"... Abstract We study a general class of online learning problems where the feedback is specified by a graph. This class includes online prediction with expert advice and the multiarmed bandit problem, but also several learning problems where the online player does not necessarily observe his own loss ..."
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Cited by 3 (1 self)
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Abstract We study a general class of online learning problems where the feedback is specified by a graph. This class includes online prediction with expert advice and the multiarmed bandit problem, but also several learning problems where the online player does not necessarily observe his own loss. We analyze how the structure of the feedback graph controls the inherent difficulty of the induced T round learning problem. Specifically, we show that any feedback graph belongs to one of three classes: strongly observable graphs, weakly observable graphs, and unobservable graphs. We prove that the first class induces learning problems with Θ(α 1/2 T 1/2 ) minimax regret, where α is the independence number of the underlying graph; the second class induces problems with Θ(δ 1/3 T 2/3 ) minimax regret, where δ is the domination number of a certain portion of the graph; and the third class induces problems with linear minimax regret. Our results subsume much of the previous work on learning with feedback graphs and reveal new connections to partial monitoring games. We also show how the regret is affected if the graphs are allowed to vary with time.
Cascading bandits: Learning to rank in the cascade model
 In Proceedings of the 32nd International Conference on Machine Learning
"... A search engine usually outputs a list of K web pages. The user examines this list, from the first web page to the last, and chooses the first attractive page. This model of user behavior is known as the cascade model. In this paper, we propose cascading bandits, a learning variant of the cascade ..."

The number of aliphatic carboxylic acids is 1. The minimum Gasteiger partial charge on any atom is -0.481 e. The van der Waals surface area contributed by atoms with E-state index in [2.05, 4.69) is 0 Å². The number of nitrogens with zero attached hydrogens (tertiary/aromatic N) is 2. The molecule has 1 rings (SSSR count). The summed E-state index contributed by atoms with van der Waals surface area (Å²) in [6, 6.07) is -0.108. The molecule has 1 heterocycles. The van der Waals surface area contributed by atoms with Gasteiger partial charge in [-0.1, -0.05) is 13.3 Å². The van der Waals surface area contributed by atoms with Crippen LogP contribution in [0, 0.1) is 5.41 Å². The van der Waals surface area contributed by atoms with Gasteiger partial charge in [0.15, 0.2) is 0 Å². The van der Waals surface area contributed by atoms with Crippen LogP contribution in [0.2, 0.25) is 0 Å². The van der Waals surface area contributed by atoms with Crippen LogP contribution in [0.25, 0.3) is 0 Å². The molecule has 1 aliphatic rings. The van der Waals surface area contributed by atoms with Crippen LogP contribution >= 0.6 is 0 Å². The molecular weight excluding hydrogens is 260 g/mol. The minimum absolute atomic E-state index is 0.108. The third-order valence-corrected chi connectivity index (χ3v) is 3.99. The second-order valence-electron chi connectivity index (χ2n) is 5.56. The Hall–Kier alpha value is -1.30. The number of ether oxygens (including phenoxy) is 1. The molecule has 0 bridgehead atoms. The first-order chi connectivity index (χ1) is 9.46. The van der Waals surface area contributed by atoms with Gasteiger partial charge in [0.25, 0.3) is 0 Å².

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Cited by 3 (1 self)
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A search engine usually outputs a list of K web pages. The user examines this list, from the first web page to the last, and chooses the first attractive page. This model of user behavior is known as the cascade model. In this paper, we propose cascading bandits, a learning variant of the cascade model where the objective is to identify K most attractive items. We formulate our problem as a stochastic combinatorial partial monitoring problem. We propose two algorithms for solving it, CascadeUCB1 and CascadeKLUCB. We also prove gapdependent upper bounds on the regret of these algorithms and derive a lower bound on the regret in cascading bandits. The lower bound matches the upper bound of CascadeKLUCB up to a logarithmic factor. We experiment with our algorithms on several problems. The algorithms perform surprisingly well even when our modeling assumptions are violated. 1.
Reducing Dueling Bandits to Cardinal Bandits
, 2014
"... We present algorithms for reducing the Dueling Bandits problem to the conventional (stochastic) MultiArmed Bandits problem. The Dueling Bandits problem is an online model of learning with ordinal feedback of the form “A is preferred to B ” (as opposed to cardinal feedback like “A has value 2.5” ..."
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Cited by 3 (1 self)
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We present algorithms for reducing the Dueling Bandits problem to the conventional (stochastic) MultiArmed Bandits problem. The Dueling Bandits problem is an online model of learning with ordinal feedback of the form “A is preferred to B ” (as opposed to cardinal feedback like “A has value 2.5”), giving it wide applicability in learning from implicit user feedback and revealed and stated preferences. In contrast to existing algorithms for the Dueling Bandits problem, our reductions – named Doubler, MultiSBM and Sparring – provide a generic schema for translating the extensive body of known results about conventional MultiArmed Bandit algorithms to the Dueling Bandits setting. For Doubler and MultiSBM we prove regret upper bounds in both finite and infinite settings, and conjecture about the performance of Sparring which empirically outperforms the other two as well as previous algorithms in our experiments. In addition, we provide the first almost optimal regret bound in terms of second order terms, such as the differences between the values of the arms.